Wednesday, October 9, 2013

When I Grow Up

I discovered the Narnia books when I was 24. Harry Potter and The Hunger Games were published long after I had turned 11 and 16 respectively. So I never harbored secret wishes to receive a letter from an owl or looked behind dusty coats in wardrobes for a path to a secret wonderland. 

But being visited by Gandalf at 50. Now that, that is still possible.

For many years growing up, I had pegged the 20s and 30s to be a person's most productive time, the prime of their life.

When I turned 40, I realized I didn't know enough, hadn't done enough. But society assured me 40 was the new 30. So I embraced the idea, downplaying my eyesight that seemed to have worsened overnight, and the aches that were sneaking up on me. I tried new things! Took up martial arts! Wore increasingly brighter clothing! Got cataract surgery!

Now 50 is looming. And I see attempts in the media to pass 50 off as the new 30. Um. 50 is the new 30 like orange is the new black.

But, that doesn't mean I am ready to give up learning and doing new things. I do, however, admit to a certain sadness that veers towards hopelessness in my writing. I feel as if I am still swimming upstream, wondering when the steepness will level out. My arms are tired and my eyes drift often to the side of the stream that promises rest.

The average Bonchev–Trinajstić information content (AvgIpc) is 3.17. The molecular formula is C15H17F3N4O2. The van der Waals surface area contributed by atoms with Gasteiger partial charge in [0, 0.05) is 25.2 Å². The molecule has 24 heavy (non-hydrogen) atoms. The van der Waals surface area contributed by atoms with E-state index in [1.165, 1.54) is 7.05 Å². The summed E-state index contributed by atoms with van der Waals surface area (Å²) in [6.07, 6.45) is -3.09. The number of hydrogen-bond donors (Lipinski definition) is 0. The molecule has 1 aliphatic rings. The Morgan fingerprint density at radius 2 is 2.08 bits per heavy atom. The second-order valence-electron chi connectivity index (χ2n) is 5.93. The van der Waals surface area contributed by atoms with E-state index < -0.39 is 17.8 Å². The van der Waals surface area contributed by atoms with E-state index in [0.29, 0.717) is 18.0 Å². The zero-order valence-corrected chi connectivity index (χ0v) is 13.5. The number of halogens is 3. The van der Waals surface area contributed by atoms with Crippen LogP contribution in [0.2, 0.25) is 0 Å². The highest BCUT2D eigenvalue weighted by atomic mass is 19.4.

Then a writing friend shared this article from the New Yorker last week. 

It's not that I believe I will attain the stature of a genius (just writing that sentence embarrasses me, as if I needed to even state it) but it is rather comforting to know that learning and creating can indeed go on for much longer that I had imagined, that just because I'm past the magical period of my 20s and 30s doesn't mean I should give up. I may not have the strength to paddle hard but my muscles have gained stamina from constant practice.

So, bring it, 50s! I'm ready.

Just as soon as I find my reading glasses.

1 comment:

Davin Malasarn said...

Has your birthday passed since you wrote this post? If so, happy birthday!

The New Yorker article is fantastic. Thanks so much for pointing it to me. I've always felt like a late bloomer. I'm often slow to pick up new knowledge and ideas. I think my mode of learning is tied to my emotions, and I don't trust that I know something until a good amount of time has passed. The idea that there are conceptual artists and artists that learn during the process makes so much sense. Is that why I can't outline? Is that why I can paint (where you are constantly making adjustments on the canvas) but I can't develop photographs (where you have to go in with some plan in mind)? And, if so, do I have something to look forward to when I finally bloom? :)